Having a family member that suffers from addiction can be a challenging and overwhelming experience, especially if that family member is living in the same household. When that family member is the parent or parents of a child or children, it can make matters even more complicated.
In many cases, the child of an addict may feel as though they don’t have the support that they need from their parent because of their addiction. Or, if the child is older, they may feel as though they have to be the one responsible for keeping the house in order.
If you are the child of an addict, it’s important to remember that you are not alone in this journey. Keep reading to learn about the resources and support available as well as ways you can deal with an addicted parent while also not sacrificing your overall health and well-being.
For some children, it may be difficult to fully recognize and understand if their parent is struggling with substance abuse or addiction. Depending on the age of the child, they may not have a proper understanding of what addiction is and what it looks like. The parent may also try and hide their addiction from their children, waiting until after they have gone to bed to use or only use when they are out of the house.
While no child wants to see their parent in a state of vulnerability or see them struggle, being able to properly identify the signs and symptoms of substance abuse and addiction can be a crucial first step in getting them the help they need before their addiction continues to worsen.
If you suspect that your parent may be struggling with substance abuse or addiction, below are some common signs to be on the lookout for:
- Changes in behavior: Mood swings, irritability, or aggression
- Neglecting responsibilities: Not going to work, not keeping the house clean, not going grocery shopping, etc
- Changes in physical appearance and personal hygiene: Not showering, looking unkempt, bloodshot eyes, drastic changes in weight, etc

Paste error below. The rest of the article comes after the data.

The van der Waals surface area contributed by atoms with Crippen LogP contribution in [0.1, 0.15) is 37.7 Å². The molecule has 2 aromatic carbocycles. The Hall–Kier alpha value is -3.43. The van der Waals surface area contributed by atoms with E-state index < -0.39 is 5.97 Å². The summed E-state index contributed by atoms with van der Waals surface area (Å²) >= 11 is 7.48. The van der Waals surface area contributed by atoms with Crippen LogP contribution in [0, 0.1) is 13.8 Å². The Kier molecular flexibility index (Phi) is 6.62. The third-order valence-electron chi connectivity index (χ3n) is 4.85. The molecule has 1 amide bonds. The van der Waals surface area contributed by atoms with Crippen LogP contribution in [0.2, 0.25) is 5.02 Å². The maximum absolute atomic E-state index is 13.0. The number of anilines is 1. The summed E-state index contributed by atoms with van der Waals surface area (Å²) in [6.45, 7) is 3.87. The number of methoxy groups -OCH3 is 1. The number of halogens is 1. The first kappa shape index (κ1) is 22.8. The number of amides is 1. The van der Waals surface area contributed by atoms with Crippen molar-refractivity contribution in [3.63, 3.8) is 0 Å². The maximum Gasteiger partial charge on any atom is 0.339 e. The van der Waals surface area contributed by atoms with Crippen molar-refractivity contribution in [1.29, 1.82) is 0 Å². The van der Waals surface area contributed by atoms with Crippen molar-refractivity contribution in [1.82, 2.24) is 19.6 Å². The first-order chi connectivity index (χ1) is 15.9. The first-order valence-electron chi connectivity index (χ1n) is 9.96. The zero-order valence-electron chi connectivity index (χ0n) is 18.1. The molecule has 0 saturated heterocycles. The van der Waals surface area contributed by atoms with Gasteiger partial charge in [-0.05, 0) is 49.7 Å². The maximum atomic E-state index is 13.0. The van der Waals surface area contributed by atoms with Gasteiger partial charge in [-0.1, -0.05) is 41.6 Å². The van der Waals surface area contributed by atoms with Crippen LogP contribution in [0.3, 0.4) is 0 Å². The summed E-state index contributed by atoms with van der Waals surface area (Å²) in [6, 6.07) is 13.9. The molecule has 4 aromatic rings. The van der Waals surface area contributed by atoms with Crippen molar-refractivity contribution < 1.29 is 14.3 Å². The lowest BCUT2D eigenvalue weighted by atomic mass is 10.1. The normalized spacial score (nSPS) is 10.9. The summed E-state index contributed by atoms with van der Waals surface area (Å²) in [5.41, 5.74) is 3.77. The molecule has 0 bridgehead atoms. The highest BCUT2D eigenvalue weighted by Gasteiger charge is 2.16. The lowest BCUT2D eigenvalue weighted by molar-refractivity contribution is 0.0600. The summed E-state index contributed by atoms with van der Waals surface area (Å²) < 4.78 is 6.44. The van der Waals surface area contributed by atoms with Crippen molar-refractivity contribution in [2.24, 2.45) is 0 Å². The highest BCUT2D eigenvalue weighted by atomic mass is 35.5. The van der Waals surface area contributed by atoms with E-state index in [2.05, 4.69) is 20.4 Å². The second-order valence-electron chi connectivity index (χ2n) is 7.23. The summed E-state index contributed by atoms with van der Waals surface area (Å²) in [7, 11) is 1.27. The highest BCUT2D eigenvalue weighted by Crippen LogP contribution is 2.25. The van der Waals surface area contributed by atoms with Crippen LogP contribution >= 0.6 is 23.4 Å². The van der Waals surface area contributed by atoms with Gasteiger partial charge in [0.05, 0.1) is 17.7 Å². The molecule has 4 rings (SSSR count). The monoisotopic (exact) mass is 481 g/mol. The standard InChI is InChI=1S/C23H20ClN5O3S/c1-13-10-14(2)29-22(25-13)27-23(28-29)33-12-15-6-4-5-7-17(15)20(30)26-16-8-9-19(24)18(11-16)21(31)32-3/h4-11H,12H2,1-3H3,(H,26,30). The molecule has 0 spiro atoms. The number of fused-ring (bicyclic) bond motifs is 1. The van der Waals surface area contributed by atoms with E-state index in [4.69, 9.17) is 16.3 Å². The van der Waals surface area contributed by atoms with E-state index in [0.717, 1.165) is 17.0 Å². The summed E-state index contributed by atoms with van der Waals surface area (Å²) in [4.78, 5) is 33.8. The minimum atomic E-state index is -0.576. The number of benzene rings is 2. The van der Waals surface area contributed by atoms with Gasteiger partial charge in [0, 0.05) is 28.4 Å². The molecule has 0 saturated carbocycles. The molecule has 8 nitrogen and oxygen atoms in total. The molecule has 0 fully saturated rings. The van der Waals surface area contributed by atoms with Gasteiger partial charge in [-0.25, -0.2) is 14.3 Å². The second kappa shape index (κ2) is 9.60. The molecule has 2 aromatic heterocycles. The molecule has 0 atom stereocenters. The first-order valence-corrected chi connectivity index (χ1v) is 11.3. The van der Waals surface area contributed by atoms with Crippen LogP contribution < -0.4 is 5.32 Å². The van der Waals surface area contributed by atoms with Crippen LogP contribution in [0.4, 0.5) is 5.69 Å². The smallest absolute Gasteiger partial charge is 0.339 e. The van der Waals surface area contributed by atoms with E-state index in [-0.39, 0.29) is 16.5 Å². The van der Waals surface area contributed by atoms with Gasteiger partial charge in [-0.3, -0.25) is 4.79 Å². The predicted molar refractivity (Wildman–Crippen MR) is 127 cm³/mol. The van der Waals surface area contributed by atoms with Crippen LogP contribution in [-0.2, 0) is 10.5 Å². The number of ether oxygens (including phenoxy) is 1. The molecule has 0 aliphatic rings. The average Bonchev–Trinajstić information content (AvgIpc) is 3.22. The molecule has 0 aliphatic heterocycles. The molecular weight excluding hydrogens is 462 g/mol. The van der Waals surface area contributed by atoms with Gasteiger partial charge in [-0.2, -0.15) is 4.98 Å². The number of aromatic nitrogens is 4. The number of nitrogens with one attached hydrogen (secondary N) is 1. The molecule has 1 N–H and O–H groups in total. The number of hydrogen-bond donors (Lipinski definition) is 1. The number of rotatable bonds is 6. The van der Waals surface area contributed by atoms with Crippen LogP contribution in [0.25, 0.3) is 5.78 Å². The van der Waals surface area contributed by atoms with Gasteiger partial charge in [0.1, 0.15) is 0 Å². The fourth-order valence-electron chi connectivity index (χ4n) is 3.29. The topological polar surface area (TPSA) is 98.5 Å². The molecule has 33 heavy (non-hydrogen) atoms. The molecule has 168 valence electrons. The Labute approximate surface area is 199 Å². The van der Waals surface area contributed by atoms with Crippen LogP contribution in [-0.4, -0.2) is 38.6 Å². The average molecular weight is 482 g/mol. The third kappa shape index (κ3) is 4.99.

- Acting secretive: Hiding substances and/or paraphernalia, lying about using substances, frequently disappearing, etc
- Relationship problems: Problems developing in relationships with other family memes, friends, etc due to substance abuse or addiction
- Financial problems: Noticing the development of unexplained financial problems that didn’t previously exist
- Legal problems: Getting arrested or pulled over for drug or alcohol-related issues.
When a parent is suffering from addiction, it can affect the entire household. Their addiction can not only hurt their spouse but also their children as everyone else feels as though they have to pick up the slack.
A parent that is struggling with addiction may experience impaired judgment and decision-making abilities, neglect of parental responsibilities, financial instability, and emotional instability.
Effects of Substance Abuse on Children
Unfortunately, children growing up in a household where at least one parent is suffering from substance abuse or addiction is far too common. In fact, according to the National Institute on Drug Abuse, roughly 25% of all American kids grow up in a household where substance abuse is present.
Children that grow up in a household with at least one addicted parent are more likely to experience the following issues:
- Poor performance in school
- Emotional distress
- Physical and/or emotional abuse
- Low self-esteem
- Social problems
- Drug or alcohol issues of their own
When it comes to helping a parent with addiction, seeking help outside of the home is crucial. For children of addicted parents, there are many options available when it comes to seeking support and guidance.
School counselors can offer a safe space for children to express their concerns and provide guidance on accessing community resources. Additionally, support groups such as Al-Anon and Nar-Anon provide specific support for family members of individuals struggling with addiction, including children of addicted parents.
Mental health professionals are also available to help children and families navigate the challenges of addiction and provide coping strategies.
Dos and Donts
For a child, helping a parent that is struggling with addiction can be a tough thing to navigate. After all, traditionally the parent is supposed to be the one that is there to help guide and support the child, not the other way around.
If you have a parent that is struggling with substance abuse and addiction, not only is important to know what to do, but it is also equally as important to know what NOT to do.